All throughout the first part of the year, Edwards predicted doom and gloom to Louisiana’s budget that only enormous tax increases could balance. He kept insisting that, instead of making unilateral modest spending reductions of around five percent across most agencies, he largely could not cut his way to balancing last fiscal year’s budget, prompting a special session prior to this year’s regular session to hike taxes. Concerning this year’s version, he kept asserting that a cut-first strategy would gut vital programs that demanded more tax increases in another special session. After that, even though he voted for and signed $2.4 billion worth of tax increases in a 13-month span, he still talked about the disappointment of not gulping down more taxpayer dollars to stave off cuts a recalcitrant Republican-led Legislature forced upon him.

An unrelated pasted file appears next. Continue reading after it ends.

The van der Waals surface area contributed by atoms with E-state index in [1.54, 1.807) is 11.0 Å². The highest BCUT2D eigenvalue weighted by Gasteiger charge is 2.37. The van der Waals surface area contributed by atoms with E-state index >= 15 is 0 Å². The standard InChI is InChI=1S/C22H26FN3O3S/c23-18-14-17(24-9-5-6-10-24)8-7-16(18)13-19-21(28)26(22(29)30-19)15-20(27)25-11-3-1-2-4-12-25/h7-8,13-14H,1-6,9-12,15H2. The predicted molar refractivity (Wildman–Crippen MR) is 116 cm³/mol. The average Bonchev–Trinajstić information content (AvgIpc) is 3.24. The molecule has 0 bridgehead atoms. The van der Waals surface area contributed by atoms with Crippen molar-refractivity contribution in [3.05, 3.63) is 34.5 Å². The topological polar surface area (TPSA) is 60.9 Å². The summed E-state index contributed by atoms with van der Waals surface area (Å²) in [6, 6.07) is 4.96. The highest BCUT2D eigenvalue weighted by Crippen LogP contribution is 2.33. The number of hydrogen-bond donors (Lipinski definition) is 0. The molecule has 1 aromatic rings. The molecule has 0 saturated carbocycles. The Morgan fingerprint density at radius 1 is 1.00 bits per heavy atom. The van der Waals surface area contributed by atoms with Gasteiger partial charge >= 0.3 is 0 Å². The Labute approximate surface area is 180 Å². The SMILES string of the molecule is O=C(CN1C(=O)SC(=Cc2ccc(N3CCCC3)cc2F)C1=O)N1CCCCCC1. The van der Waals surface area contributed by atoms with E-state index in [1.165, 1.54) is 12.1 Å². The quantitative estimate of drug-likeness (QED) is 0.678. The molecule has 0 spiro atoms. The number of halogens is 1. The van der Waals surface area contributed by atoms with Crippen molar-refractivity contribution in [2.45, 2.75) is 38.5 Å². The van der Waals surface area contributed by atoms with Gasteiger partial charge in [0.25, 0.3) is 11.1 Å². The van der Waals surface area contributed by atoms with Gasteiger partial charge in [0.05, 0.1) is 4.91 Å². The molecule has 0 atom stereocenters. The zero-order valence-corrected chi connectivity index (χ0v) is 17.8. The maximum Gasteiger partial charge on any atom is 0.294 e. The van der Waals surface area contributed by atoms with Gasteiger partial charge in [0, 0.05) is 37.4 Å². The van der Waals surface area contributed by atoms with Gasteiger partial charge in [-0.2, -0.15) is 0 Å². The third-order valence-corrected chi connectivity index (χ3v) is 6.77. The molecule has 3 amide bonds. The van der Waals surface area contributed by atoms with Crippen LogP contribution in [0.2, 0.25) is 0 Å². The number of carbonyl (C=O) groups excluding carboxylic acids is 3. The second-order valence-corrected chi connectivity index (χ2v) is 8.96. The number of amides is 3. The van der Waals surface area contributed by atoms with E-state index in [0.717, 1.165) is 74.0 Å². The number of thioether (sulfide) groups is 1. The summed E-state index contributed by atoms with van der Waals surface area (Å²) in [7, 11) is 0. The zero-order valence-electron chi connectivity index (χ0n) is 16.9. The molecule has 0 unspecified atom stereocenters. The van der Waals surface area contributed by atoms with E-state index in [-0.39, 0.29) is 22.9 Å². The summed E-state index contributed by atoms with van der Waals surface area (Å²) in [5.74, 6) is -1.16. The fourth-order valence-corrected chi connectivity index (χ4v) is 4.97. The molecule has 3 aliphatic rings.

These included around $700,000 reduced from the Governor’s Office, which received over $9.1 million in funding this year, compared to last year, a 7.7 percent drop (over the original figure; that declined a bit through mid-year cuts). Edwards moaned about how this meant some staff reductions, where already the governor had budgeted some $200,000 fewer for personnel.